Appendix 6: The Christ Myth.

One early approach to the parallels between the different religions was to hypothesise that all religions were basically elaborations of ancient Sun Worship, but embracing also the Moon, the Planets and the Stars, as the regulators of the days and seasons. An early example of such theorisings was by Charles François Dupuis, explored in a work consisting of no less than twelve volumes, Origine de tous les Cultes, ou la Réligion Universelle, first published in 1795. In 1798 this was abridged into a single volume of some 400 pages, which was subsequently translated into English as The Origin of All Religious Worship. Thus, for example, Hercules was really symbolic of the Sun, his twelve labours representing the passage of the Sun through the twelve signs of the zodiac. Bacchus, Apollo and Adonis, likewise, were merely elaborate solar myths. Dupuis' most extraordinary conclusion, though, was that Christ had never really existed at all, and that he too was actually no more than an elaborate solar myth: Christ was the Sun – the Lamb of God was the Sun in Aries – and it was no accident that his apostles matched in number the twelve months and their associated signs of the zodiac! (An amusing reductio ad absurdum response to this part of Dupuis’ theory was published in a pamphlet, in 1827, by Jean-Baptiste Péres. It was entitled Comme quoi Napoléon n’a jamais existé, ou Grand Erratum, source d’un nombre infini d’errata à noter dans l’histoire du XIXe Siècle. In it, Péres “proved”, using similar reasoning, that Napoleon Bonaparte, with his twelve active marshalls, had never really existed either and was, in fact, just another solar myth!)

Likewise, Thomas Paine, in his curious essay On the Origin of Freemasonry, first published shortly after his death in 1809, wrote: 

“The Christian religion and Masonry have one and the same common origin, both are derived from the worship of the sun; the difference between their origins is, that the Christian religion is a parody on the worship of the sun, in which they put a man whom they call Christ, in the place of the sun, and pay him the same adoration which was originally paid to the sun.”

Paine spent some time in revolutionary France, of course, where he is said to have met Dupuis, though how far his views were directly influenced by Dupuis is not clear.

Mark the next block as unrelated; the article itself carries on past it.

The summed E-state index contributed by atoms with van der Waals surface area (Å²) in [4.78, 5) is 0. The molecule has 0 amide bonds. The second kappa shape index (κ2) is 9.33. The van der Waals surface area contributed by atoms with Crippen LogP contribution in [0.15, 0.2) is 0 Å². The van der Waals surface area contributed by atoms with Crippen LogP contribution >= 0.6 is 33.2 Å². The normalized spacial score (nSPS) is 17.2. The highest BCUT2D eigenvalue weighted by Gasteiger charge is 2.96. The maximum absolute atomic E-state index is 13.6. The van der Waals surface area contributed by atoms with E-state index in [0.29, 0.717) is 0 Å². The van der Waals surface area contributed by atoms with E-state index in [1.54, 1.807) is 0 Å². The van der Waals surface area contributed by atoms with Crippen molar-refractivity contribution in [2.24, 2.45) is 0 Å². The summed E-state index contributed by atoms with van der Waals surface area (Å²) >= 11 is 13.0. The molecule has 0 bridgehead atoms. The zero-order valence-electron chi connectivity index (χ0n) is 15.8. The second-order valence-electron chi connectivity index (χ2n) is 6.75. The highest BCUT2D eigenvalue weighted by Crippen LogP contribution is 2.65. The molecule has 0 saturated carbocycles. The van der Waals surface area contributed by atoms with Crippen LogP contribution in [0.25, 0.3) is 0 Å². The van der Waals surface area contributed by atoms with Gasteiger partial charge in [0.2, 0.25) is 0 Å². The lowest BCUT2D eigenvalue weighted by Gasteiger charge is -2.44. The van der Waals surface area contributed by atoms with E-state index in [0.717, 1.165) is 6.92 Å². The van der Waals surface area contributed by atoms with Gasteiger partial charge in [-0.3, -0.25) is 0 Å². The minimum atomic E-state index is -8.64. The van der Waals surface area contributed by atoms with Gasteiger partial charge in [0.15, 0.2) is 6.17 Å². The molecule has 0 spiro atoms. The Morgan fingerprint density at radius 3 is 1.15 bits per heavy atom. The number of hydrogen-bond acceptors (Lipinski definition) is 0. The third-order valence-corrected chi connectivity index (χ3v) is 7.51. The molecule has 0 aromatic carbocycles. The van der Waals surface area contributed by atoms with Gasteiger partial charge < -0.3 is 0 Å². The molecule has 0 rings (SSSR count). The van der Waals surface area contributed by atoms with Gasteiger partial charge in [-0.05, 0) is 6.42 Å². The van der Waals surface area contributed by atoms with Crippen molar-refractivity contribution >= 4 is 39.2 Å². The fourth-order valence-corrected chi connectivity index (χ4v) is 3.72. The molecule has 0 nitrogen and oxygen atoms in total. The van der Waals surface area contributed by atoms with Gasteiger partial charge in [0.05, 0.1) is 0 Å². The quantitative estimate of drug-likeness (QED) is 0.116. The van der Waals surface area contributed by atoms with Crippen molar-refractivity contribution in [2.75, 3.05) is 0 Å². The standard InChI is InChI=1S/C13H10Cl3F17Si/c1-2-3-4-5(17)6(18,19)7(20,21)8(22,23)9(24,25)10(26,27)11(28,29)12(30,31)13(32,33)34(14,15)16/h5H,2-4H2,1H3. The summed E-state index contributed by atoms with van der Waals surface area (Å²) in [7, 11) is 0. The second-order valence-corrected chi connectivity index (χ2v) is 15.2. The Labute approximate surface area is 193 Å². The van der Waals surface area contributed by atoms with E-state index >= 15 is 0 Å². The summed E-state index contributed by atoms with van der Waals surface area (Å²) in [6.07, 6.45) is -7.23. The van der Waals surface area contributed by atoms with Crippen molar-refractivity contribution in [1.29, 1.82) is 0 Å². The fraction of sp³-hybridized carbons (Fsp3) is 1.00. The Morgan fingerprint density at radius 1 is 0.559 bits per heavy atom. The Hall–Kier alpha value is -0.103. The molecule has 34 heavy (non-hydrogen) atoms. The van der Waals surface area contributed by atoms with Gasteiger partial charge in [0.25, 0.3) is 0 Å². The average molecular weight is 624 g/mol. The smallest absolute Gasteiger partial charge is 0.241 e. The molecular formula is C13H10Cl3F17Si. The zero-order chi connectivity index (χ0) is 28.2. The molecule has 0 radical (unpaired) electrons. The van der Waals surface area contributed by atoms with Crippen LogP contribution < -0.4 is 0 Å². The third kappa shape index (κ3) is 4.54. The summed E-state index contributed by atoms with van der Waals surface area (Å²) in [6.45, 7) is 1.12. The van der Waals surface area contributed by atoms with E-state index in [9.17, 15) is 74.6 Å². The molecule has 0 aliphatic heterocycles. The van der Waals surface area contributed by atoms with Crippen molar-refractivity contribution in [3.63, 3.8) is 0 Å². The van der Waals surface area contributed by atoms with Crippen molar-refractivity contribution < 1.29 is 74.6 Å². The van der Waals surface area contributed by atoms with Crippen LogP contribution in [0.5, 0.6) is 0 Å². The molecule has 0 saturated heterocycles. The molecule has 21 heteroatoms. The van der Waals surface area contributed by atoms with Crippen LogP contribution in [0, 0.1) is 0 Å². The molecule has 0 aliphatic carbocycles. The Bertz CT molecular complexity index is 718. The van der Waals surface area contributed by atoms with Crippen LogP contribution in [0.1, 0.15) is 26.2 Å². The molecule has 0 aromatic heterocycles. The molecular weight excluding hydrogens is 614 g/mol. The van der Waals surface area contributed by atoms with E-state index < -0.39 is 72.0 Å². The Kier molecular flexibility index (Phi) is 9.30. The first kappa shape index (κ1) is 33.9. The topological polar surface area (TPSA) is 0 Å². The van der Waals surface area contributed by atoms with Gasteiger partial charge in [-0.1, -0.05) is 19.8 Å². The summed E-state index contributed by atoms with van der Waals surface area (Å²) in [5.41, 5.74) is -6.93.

Another English example of this type of theorising was Godfrey Higgins' hefty two volume work Anacalypsis: An Attempt to Draw Aside the Veil of the Saitic Isis or an Inquiry into the Origin of Languages, Nations and Religions , published in 1836. Following on from Dupuis, Higgins claimed that all religions were basically splinter groups of one ancient super-religion, again developed out of Sun Worship, and which had spread and diversified as peoples wandered across the globe. Higgins called this ancient religion Pandeism, and he believed that in certain parts of the world it might still survive. All religions were thus interconnected – hence all the parallels – and all were ultimately derived from Sun Worship. Thus, for example, Buddha was the Sun in Taurus, whereas Krishna was the Sun in Aries. Higgins agreed with Dupuis that Hercules, with his twelve labours, was another personification of the Sun, as was Samson, his Biblical counterpart. Again, the Biblical Elijah, by rendering his name Elias, is clearly seen to be none other than the Greek Helios, the Sun. On a different front, Abraham and Brahma are one and the same, with a slight interchange of letters (or metathesis), as is further demonstrated by the names of their wives, Sara and Saraiswati (= Sara-iswati, or Lady Sara); the word Jews probably comes from the word Yogees; and as for the Chi Rho monogram of Christ, that is simply an adapted version of an emblem of the pagan god Jupiter Ammon. Taking Hinduism as a particular example, Higgins found it very suspicious indeed that the Hindu God Krishna, whose cult predated Christ by thousands of years, was to be found depicted with his mother in a format very much like the Christian Virgin and Child (see Gallery 7C, Fig.3) ; it was suspicious that in some accounts Krishna met his death by being nailed to a tree – disturbingly like a crucifixion; and it was suspicious that Hinduism had a Holy Trinity very much like the Christian one! As Higgins saw it, Christianity and Hinduism were simply two offshoots of an ancient universal Sun-worshipping religion, inheriting their shared characteristics from the common ancestor, Pandeism.